RBS Seen Ready to Deepen Investment Bank Cuts After Test FailureBy
U.K. lender failed most hurdles in Bank of England stress test
RBS is also preparing for cost cuts in Ireland, analysts say
Royal Bank of Scotland Group Plc will probably deepen cuts at its investment bank and its Irish business to boost capital after flunking Bank of England stress tests, according to analysts.
The Edinburgh-based lender may need to dispose of 44 billion pounds ($56 billion) of risk-weighted assets to improve its capital buffers, analysts at Barclays Plc led by Rohith Chandra-Rajan wrote in a note to clients on Thursday. RBS will probably cut costs at its Ulster Bank retail division in Ireland and the corporate and institutional bank, which houses bond underwriting and securities trading business, according to UBS Group AG.
“The current Irish efficiency position looks untenable,” UBS analysts led by Jason Napier in London wrote on Wednesday. After McEwan hired former Danske Bank A/S executive Gerry Mallon to lead Ulster Bank in June with a mandate to cut excess costs and improve returns, “the market will be looking for evidence of delivery in 2017.”
Chief Executive Officer Ross McEwan, 59, is coming under increasing pressure to return RBS to profitability and financial resilience eight years after the bank required a 45.5 billion-pound taxpayer bailout. On Wednesday, the U.K. lender agreed with regulators to revise its plans to bolster capital after failing the BOE’s annual health check. McEwan is on track to report RBS’s ninth straight annual loss in February, while looming charges for past misconduct and failure to sell its Williams & Glyn unit are undermining his turnaround efforts.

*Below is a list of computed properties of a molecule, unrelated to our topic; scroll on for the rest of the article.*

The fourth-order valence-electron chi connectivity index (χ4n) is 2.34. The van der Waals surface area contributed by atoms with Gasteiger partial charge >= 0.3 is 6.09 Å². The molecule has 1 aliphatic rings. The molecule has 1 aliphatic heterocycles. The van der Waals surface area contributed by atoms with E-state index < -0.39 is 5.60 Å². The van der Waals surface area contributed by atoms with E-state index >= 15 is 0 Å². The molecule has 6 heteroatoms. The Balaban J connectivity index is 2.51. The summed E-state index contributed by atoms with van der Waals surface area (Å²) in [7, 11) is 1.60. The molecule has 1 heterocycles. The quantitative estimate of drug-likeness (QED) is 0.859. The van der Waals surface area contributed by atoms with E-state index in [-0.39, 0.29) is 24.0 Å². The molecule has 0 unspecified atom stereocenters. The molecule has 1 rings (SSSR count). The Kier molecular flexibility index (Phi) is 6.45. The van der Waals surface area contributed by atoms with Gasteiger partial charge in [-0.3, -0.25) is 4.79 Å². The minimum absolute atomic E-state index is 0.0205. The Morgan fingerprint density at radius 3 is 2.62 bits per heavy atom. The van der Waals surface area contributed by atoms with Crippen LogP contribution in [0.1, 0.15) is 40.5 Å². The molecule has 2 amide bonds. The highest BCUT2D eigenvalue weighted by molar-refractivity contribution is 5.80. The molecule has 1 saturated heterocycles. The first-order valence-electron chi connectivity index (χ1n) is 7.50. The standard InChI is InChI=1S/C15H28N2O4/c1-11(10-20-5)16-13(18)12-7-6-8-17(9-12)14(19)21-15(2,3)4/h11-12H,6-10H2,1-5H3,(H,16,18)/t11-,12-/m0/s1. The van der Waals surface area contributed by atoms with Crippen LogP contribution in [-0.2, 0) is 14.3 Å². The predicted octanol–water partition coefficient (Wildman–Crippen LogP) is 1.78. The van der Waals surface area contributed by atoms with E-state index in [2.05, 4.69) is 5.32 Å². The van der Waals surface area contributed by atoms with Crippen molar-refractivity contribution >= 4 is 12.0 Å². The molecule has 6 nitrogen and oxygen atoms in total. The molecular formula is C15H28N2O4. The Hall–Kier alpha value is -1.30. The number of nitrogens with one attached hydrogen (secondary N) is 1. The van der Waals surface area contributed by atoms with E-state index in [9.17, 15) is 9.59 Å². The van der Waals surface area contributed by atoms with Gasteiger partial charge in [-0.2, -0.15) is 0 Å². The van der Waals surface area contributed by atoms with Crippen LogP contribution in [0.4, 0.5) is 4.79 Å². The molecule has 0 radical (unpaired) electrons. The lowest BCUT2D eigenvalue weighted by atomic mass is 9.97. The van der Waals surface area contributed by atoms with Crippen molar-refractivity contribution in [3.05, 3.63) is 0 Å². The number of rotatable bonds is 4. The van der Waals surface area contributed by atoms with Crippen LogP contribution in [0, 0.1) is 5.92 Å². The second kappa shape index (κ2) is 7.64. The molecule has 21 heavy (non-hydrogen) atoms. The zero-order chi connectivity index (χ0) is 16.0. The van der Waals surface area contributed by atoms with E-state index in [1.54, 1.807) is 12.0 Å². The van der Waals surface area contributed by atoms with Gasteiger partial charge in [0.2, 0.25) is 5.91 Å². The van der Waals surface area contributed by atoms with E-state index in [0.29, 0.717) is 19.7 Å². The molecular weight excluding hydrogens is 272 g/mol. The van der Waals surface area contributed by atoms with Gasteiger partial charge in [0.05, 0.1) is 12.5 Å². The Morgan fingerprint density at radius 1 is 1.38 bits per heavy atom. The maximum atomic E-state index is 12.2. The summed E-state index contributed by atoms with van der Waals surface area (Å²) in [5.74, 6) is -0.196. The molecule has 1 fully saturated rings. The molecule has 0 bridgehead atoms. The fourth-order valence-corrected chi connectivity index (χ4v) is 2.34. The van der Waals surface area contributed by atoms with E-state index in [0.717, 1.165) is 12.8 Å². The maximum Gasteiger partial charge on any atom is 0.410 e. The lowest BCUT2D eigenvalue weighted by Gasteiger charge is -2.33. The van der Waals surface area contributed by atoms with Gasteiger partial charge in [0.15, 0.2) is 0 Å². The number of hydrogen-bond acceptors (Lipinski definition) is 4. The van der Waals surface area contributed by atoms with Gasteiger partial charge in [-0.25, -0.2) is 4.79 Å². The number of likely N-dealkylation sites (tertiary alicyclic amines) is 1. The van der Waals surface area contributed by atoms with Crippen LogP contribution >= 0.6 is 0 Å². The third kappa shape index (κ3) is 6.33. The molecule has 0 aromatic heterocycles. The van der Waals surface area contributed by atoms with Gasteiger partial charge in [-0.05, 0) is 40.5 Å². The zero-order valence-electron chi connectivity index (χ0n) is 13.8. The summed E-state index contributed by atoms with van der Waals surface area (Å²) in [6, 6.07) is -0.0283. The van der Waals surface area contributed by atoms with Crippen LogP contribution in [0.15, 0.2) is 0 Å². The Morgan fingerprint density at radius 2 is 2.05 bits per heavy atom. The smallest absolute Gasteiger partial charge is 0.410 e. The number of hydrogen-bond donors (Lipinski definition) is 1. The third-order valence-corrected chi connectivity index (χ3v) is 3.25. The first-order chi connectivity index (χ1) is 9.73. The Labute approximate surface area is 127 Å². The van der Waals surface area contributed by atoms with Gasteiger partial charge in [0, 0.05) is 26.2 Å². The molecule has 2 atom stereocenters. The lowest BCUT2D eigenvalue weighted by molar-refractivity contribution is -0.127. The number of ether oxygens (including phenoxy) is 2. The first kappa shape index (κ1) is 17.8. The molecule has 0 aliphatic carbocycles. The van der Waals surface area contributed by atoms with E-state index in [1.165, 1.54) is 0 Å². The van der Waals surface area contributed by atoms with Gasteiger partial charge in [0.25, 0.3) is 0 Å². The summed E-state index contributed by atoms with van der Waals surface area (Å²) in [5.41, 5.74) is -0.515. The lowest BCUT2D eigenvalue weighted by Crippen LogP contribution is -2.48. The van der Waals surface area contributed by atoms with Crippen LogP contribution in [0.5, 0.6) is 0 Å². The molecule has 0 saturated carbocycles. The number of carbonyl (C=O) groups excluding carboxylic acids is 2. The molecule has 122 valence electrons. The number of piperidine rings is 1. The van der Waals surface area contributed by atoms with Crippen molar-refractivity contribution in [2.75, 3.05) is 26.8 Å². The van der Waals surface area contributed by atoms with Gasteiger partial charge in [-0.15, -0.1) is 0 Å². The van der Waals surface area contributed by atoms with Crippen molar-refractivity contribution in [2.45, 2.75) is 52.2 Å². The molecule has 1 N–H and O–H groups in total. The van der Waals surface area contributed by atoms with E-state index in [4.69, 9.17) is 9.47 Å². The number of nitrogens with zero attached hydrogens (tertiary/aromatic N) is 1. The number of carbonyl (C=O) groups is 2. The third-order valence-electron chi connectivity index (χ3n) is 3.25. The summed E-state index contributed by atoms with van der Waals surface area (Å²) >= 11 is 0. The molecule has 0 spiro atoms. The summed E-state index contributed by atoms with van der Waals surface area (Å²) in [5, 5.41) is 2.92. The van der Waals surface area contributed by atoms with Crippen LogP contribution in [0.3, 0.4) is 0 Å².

Ulster Bank has the highest costs in relation to revenue of any RBS business, at 101 percent in the first nine months of 2016. The lender was already focusing on cutting costs at Ulster Bank before the outcome of the stress test, according to John Cronin, an analyst at Goodbody Stockbrokers in Dublin.
Mallon said Thursday that Ulster Bank remains an “integral part” of RBS and has increased in “strategic importance” since the Brexit vote.
RBS has slashed risk-weighted assets at its investment bank by two-thirds to 36.6 billion pounds since the end of 2014 and the bank is also cutting costs from legacy computer systems built for a global securities division that no longer exists.
About 200 million pounds of annual expenses at the securities unit through 2020 come from investment to replace its IT system and enable the lender to cut administrative jobs, according to UBS.
RBS was the only U.K. bank to submit a revised capital plan to the BOE’s Prudential Regulation Authority. Its weaknesses stem from misconduct costs, potentially running into billions of dollars, from a U.S. probe into mortgage-backed securities, surging loan impairments and losses on the sale of its Williams & Glyn business.
— With assistance by Peter Flanagan